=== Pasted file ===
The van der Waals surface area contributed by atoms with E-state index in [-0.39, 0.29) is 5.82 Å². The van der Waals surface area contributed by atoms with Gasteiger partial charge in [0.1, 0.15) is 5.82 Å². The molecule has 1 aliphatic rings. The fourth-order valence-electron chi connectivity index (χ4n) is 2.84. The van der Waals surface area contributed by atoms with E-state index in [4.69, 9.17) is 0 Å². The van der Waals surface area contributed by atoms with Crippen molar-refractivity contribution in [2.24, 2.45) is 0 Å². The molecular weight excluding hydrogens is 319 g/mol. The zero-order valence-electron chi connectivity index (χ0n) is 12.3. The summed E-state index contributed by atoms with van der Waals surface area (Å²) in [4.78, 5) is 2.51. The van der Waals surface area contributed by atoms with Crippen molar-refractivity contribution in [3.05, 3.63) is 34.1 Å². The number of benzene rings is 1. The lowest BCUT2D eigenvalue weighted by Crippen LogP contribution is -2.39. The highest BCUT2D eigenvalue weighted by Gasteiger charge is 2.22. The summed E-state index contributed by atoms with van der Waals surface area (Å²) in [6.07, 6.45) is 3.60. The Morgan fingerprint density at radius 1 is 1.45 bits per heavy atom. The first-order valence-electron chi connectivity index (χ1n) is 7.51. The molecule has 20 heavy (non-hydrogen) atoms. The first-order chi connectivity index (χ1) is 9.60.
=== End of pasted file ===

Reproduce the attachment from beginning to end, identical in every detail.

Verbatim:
The van der Waals surface area contributed by atoms with E-state index in [-0.39, 0.29) is 5.82 Å². The van der Waals surface area contributed by atoms with Gasteiger partial charge in [0.1, 0.15) is 5.82 Å². The molecule has 1 aliphatic rings. The fourth-order valence-electron chi connectivity index (χ4n) is 2.84. The van der Waals surface area contributed by atoms with E-state index in [4.69, 9.17) is 0 Å². The van der Waals surface area contributed by atoms with Crippen molar-refractivity contribution in [2.24, 2.45) is 0 Å². The molecular weight excluding hydrogens is 319 g/mol. The zero-order valence-electron chi connectivity index (χ0n) is 12.3. The summed E-state index contributed by atoms with van der Waals surface area (Å²) in [4.78, 5) is 2.51. The van der Waals surface area contributed by atoms with Crippen molar-refractivity contribution in [3.05, 3.63) is 34.1 Å². The number of benzene rings is 1. The lowest BCUT2D eigenvalue weighted by Crippen LogP contribution is -2.39. The highest BCUT2D eigenvalue weighted by Gasteiger charge is 2.22. The summed E-state index contributed by atoms with van der Waals surface area (Å²) in [6.07, 6.45) is 3.60. The Morgan fingerprint density at radius 1 is 1.45 bits per heavy atom. The first-order valence-electron chi connectivity index (χ1n) is 7.51. The molecule has 20 heavy (non-hydrogen) atoms. The first-order chi connectivity index (χ1) is 9.60.